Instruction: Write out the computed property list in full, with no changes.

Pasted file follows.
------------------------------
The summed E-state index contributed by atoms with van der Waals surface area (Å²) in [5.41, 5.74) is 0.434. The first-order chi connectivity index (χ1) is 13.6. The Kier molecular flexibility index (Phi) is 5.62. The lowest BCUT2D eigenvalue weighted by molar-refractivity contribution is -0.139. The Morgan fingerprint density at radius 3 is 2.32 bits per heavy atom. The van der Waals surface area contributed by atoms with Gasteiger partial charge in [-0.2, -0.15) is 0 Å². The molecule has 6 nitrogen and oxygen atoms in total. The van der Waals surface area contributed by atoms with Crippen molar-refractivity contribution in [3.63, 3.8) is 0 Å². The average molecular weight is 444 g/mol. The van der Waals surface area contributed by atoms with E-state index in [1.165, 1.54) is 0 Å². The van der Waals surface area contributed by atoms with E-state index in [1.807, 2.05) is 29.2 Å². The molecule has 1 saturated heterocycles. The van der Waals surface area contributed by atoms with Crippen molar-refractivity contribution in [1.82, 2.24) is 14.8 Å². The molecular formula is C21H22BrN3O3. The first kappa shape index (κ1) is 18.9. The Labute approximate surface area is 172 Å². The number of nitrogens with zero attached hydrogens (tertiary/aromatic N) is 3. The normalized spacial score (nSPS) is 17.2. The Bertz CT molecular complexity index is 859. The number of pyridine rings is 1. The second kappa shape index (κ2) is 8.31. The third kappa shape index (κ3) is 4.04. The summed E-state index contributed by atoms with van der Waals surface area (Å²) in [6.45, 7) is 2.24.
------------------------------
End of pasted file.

The summed E-state index contributed by atoms with van der Waals surface area (Å²) in [5.41, 5.74) is 0.434. The first-order chi connectivity index (χ1) is 13.6. The Kier molecular flexibility index (Phi) is 5.62. The lowest BCUT2D eigenvalue weighted by molar-refractivity contribution is -0.139. The Morgan fingerprint density at radius 3 is 2.32 bits per heavy atom. The van der Waals surface area contributed by atoms with Gasteiger partial charge in [-0.2, -0.15) is 0 Å². The molecule has 6 nitrogen and oxygen atoms in total. The van der Waals surface area contributed by atoms with Crippen molar-refractivity contribution in [3.63, 3.8) is 0 Å². The average molecular weight is 444 g/mol. The van der Waals surface area contributed by atoms with E-state index in [1.165, 1.54) is 0 Å². The van der Waals surface area contributed by atoms with E-state index in [1.807, 2.05) is 29.2 Å². The molecule has 1 saturated heterocycles. The van der Waals surface area contributed by atoms with Crippen molar-refractivity contribution in [1.82, 2.24) is 14.8 Å². The molecular formula is C21H22BrN3O3. The first kappa shape index (κ1) is 18.9. The Labute approximate surface area is 172 Å². The number of nitrogens with zero attached hydrogens (tertiary/aromatic N) is 3. The normalized spacial score (nSPS) is 17.2. The Bertz CT molecular complexity index is 859. The number of pyridine rings is 1. The second kappa shape index (κ2) is 8.31. The third kappa shape index (κ3) is 4.04. The summed E-state index contributed by atoms with van der Waals surface area (Å²) in [6.45, 7) is 2.24.